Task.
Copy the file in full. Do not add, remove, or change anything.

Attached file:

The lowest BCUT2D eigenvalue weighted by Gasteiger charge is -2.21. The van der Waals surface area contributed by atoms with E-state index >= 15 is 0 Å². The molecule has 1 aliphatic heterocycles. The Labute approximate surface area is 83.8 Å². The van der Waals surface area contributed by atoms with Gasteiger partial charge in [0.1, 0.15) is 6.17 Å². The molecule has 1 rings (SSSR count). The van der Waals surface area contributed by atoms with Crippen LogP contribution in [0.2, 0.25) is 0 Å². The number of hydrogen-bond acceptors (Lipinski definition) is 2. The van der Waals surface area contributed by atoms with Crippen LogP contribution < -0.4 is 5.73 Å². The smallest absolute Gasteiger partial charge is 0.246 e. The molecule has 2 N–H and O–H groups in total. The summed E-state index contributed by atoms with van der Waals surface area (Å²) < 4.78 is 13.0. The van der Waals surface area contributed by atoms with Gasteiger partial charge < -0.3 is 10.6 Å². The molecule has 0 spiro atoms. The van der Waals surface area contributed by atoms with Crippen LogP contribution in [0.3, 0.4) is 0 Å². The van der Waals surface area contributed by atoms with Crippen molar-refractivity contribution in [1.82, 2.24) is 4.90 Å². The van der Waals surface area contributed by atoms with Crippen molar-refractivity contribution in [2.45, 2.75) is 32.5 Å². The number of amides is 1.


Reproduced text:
The lowest BCUT2D eigenvalue weighted by Gasteiger charge is -2.21. The van der Waals surface area contributed by atoms with E-state index >= 15 is 0 Å². The molecule has 1 aliphatic heterocycles. The Labute approximate surface area is 83.8 Å². The van der Waals surface area contributed by atoms with Gasteiger partial charge in [0.1, 0.15) is 6.17 Å². The molecule has 1 rings (SSSR count). The van der Waals surface area contributed by atoms with Crippen LogP contribution in [0.2, 0.25) is 0 Å². The number of hydrogen-bond acceptors (Lipinski definition) is 2. The van der Waals surface area contributed by atoms with Crippen LogP contribution < -0.4 is 5.73 Å². The smallest absolute Gasteiger partial charge is 0.246 e. The molecule has 2 N–H and O–H groups in total. The summed E-state index contributed by atoms with van der Waals surface area (Å²) < 4.78 is 13.0. The van der Waals surface area contributed by atoms with Gasteiger partial charge < -0.3 is 10.6 Å². The molecule has 0 spiro atoms. The van der Waals surface area contributed by atoms with Crippen LogP contribution in [0.3, 0.4) is 0 Å². The van der Waals surface area contributed by atoms with Crippen molar-refractivity contribution in [1.82, 2.24) is 4.90 Å². The van der Waals surface area contributed by atoms with Crippen molar-refractivity contribution in [2.45, 2.75) is 32.5 Å². The number of amides is 1.